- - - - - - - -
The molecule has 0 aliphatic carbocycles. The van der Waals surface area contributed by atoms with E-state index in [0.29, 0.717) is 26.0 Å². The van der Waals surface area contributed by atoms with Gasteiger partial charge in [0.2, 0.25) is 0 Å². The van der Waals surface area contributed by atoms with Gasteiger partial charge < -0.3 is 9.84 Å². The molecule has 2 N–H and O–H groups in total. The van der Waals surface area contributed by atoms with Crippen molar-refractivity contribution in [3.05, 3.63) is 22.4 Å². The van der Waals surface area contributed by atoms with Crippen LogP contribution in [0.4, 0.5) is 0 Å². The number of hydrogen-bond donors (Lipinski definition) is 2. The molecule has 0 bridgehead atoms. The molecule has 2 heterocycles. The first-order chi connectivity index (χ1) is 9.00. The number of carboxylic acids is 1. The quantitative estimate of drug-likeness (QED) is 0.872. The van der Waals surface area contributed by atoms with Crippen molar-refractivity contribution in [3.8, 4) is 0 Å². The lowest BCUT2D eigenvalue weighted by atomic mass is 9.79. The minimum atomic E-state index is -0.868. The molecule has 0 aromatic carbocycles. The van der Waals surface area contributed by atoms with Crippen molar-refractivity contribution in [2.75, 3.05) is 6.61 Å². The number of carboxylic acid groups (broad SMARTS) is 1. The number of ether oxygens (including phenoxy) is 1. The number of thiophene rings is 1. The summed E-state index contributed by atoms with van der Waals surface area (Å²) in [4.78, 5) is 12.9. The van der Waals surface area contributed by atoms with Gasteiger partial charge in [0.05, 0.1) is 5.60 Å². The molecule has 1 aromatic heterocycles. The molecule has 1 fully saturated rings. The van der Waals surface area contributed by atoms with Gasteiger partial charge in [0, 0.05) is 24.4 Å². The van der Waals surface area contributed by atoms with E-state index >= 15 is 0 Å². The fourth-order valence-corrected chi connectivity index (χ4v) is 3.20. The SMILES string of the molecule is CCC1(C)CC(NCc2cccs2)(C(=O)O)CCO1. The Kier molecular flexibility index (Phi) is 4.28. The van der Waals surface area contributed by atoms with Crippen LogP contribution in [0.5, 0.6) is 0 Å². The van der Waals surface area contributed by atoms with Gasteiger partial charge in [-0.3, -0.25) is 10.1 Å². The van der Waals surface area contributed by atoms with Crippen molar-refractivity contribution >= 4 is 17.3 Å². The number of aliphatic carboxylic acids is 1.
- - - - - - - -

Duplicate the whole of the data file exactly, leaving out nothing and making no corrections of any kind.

The molecule has 0 aliphatic carbocycles. The van der Waals surface area contributed by atoms with E-state index in [0.29, 0.717) is 26.0 Å². The van der Waals surface area contributed by atoms with Gasteiger partial charge in [0.2, 0.25) is 0 Å². The van der Waals surface area contributed by atoms with Gasteiger partial charge < -0.3 is 9.84 Å². The molecule has 2 N–H and O–H groups in total. The van der Waals surface area contributed by atoms with Crippen molar-refractivity contribution in [3.05, 3.63) is 22.4 Å². The van der Waals surface area contributed by atoms with Crippen LogP contribution in [0.4, 0.5) is 0 Å². The number of hydrogen-bond donors (Lipinski definition) is 2. The molecule has 0 bridgehead atoms. The molecule has 2 heterocycles. The first-order chi connectivity index (χ1) is 9.00. The number of carboxylic acids is 1. The quantitative estimate of drug-likeness (QED) is 0.872. The van der Waals surface area contributed by atoms with Crippen molar-refractivity contribution in [3.8, 4) is 0 Å². The lowest BCUT2D eigenvalue weighted by atomic mass is 9.79. The minimum atomic E-state index is -0.868. The molecule has 0 aromatic carbocycles. The van der Waals surface area contributed by atoms with Crippen molar-refractivity contribution in [2.75, 3.05) is 6.61 Å². The number of carboxylic acid groups (broad SMARTS) is 1. The number of ether oxygens (including phenoxy) is 1. The number of thiophene rings is 1. The summed E-state index contributed by atoms with van der Waals surface area (Å²) in [4.78, 5) is 12.9. The van der Waals surface area contributed by atoms with Gasteiger partial charge in [0.05, 0.1) is 5.60 Å². The molecule has 1 aromatic heterocycles. The molecule has 1 fully saturated rings. The van der Waals surface area contributed by atoms with Gasteiger partial charge in [0, 0.05) is 24.4 Å². The van der Waals surface area contributed by atoms with E-state index >= 15 is 0 Å². The fourth-order valence-corrected chi connectivity index (χ4v) is 3.20. The SMILES string of the molecule is CCC1(C)CC(NCc2cccs2)(C(=O)O)CCO1. The Kier molecular flexibility index (Phi) is 4.28. The van der Waals surface area contributed by atoms with Crippen LogP contribution in [0.5, 0.6) is 0 Å². The van der Waals surface area contributed by atoms with Gasteiger partial charge in [-0.3, -0.25) is 10.1 Å². The van der Waals surface area contributed by atoms with Crippen molar-refractivity contribution >= 4 is 17.3 Å². The number of aliphatic carboxylic acids is 1.